4. Limited management capacity in the Councils hinders their ability to meet the challenges ahead. Each Council has established an organizational plan and taken steps to implement it. Each is able to administer only their most basic requirements. The Administrative Office of the HJC is already sizeable, but many positions are held by junior clerical staff and lawyers who see their roles in narrow terms. The Councils lack managerial capacities to drive performance improvements across the sector. For example, neither institution currently has a system to evaluate or re-engineer work processes, even though such work will be critical to improving system productivity.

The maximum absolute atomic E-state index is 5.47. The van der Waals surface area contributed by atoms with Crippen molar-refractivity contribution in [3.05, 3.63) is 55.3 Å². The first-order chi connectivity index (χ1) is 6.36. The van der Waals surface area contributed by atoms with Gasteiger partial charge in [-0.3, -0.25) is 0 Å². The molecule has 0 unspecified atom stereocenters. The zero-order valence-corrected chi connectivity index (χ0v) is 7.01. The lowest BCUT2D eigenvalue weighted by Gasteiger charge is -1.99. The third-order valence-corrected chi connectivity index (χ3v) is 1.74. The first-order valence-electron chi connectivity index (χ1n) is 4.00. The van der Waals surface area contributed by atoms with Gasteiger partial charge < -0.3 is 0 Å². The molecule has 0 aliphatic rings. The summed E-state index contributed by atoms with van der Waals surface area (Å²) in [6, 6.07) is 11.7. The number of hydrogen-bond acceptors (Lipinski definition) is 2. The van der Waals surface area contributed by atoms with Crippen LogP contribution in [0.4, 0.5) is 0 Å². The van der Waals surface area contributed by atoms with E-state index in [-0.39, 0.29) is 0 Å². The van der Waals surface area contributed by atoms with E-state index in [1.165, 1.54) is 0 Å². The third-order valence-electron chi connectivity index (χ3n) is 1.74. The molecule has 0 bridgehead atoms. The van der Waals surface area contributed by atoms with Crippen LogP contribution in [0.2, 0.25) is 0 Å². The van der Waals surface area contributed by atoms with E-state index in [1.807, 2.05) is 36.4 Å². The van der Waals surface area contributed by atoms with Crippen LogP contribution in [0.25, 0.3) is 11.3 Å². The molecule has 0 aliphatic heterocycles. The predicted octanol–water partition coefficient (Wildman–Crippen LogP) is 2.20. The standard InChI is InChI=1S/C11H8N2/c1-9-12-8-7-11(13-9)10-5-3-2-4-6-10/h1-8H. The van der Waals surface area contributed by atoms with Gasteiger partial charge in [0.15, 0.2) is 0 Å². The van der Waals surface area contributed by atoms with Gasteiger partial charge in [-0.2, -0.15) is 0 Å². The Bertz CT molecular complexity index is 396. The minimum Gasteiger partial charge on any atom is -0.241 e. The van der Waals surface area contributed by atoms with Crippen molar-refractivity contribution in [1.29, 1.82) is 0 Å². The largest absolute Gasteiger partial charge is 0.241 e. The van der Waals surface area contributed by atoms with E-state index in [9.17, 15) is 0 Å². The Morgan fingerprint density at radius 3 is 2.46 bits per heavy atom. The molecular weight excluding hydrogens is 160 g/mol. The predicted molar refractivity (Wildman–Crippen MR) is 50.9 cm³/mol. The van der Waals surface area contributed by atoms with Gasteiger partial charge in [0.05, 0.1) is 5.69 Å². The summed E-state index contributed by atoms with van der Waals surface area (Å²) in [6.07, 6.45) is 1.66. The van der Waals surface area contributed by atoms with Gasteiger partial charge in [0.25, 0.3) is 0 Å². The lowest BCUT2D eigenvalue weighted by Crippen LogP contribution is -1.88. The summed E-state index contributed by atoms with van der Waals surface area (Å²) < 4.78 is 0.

5. The internal organization within courts needs to be improved if the system is to reach and sustain higher levels of performance. To date, the Councils have undertaken little work to assess whether the internal organization of each court or PPO is optimal. No analysis has been conducted on how organizational variations affect productivity or other aspects of performance. The Councils do not carry out process re-engineering to produce high-quality outputs more rapidly, with less effort, and at lower costs. The Court Book of Rules provides extensive guidance, but it is outmoded. Current efforts to update the Book of Rules are focused narrowly on the minimum requirements to comply with the new procedural codes, suggesting that reformers are yet to appreciate the significant benefits to be reaped by simplifying and modernizing processes. Individual Court Presidents use their own systems based on personal initiative or with the support of donors. A simple case-weighting system would assist to equalize caseloads and manage workloads, but much can be done in the meantime through effective monitoring of data from existing systems.